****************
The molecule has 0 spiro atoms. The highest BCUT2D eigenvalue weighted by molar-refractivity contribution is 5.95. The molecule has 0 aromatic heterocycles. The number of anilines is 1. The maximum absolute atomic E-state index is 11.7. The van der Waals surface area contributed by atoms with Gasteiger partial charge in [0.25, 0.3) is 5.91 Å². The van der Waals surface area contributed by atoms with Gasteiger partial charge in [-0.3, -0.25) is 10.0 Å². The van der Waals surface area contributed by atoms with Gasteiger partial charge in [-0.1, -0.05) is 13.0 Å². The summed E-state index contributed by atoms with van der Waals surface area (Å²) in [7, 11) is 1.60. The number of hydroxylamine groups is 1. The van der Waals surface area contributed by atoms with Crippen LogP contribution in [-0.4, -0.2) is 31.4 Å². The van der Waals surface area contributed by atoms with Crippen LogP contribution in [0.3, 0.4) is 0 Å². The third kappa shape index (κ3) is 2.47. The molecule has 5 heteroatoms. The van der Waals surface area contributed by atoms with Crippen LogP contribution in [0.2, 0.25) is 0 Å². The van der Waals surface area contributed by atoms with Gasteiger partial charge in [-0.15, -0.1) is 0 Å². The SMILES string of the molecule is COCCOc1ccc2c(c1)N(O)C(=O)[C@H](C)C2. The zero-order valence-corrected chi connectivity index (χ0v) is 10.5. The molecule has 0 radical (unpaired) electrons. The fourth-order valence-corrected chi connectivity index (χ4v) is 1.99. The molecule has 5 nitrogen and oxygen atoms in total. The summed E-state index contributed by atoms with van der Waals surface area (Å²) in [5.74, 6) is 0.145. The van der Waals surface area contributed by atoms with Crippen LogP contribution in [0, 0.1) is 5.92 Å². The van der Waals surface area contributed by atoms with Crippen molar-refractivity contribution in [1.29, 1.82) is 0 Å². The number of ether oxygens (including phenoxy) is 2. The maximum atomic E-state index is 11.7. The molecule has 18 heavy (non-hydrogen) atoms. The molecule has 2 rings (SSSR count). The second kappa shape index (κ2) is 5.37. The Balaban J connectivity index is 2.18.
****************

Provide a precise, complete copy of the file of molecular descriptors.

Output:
The molecule has 0 spiro atoms. The highest BCUT2D eigenvalue weighted by molar-refractivity contribution is 5.95. The molecule has 0 aromatic heterocycles. The number of anilines is 1. The maximum absolute atomic E-state index is 11.7. The van der Waals surface area contributed by atoms with Gasteiger partial charge in [0.25, 0.3) is 5.91 Å². The van der Waals surface area contributed by atoms with Gasteiger partial charge in [-0.3, -0.25) is 10.0 Å². The van der Waals surface area contributed by atoms with Gasteiger partial charge in [-0.1, -0.05) is 13.0 Å². The summed E-state index contributed by atoms with van der Waals surface area (Å²) in [7, 11) is 1.60. The number of hydroxylamine groups is 1. The van der Waals surface area contributed by atoms with Crippen LogP contribution in [-0.4, -0.2) is 31.4 Å². The van der Waals surface area contributed by atoms with Crippen LogP contribution in [0.3, 0.4) is 0 Å². The third kappa shape index (κ3) is 2.47. The molecule has 5 heteroatoms. The van der Waals surface area contributed by atoms with Crippen LogP contribution in [0.2, 0.25) is 0 Å². The van der Waals surface area contributed by atoms with Gasteiger partial charge in [-0.15, -0.1) is 0 Å². The SMILES string of the molecule is COCCOc1ccc2c(c1)N(O)C(=O)[C@H](C)C2. The zero-order valence-corrected chi connectivity index (χ0v) is 10.5. The molecule has 0 radical (unpaired) electrons. The fourth-order valence-corrected chi connectivity index (χ4v) is 1.99. The molecule has 5 nitrogen and oxygen atoms in total. The summed E-state index contributed by atoms with van der Waals surface area (Å²) in [5.74, 6) is 0.145. The van der Waals surface area contributed by atoms with Crippen LogP contribution in [0, 0.1) is 5.92 Å². The van der Waals surface area contributed by atoms with Crippen molar-refractivity contribution in [1.29, 1.82) is 0 Å². The number of ether oxygens (including phenoxy) is 2. The maximum atomic E-state index is 11.7. The molecule has 18 heavy (non-hydrogen) atoms. The molecule has 2 rings (SSSR count). The second kappa shape index (κ2) is 5.37. The Balaban J connectivity index is 2.18.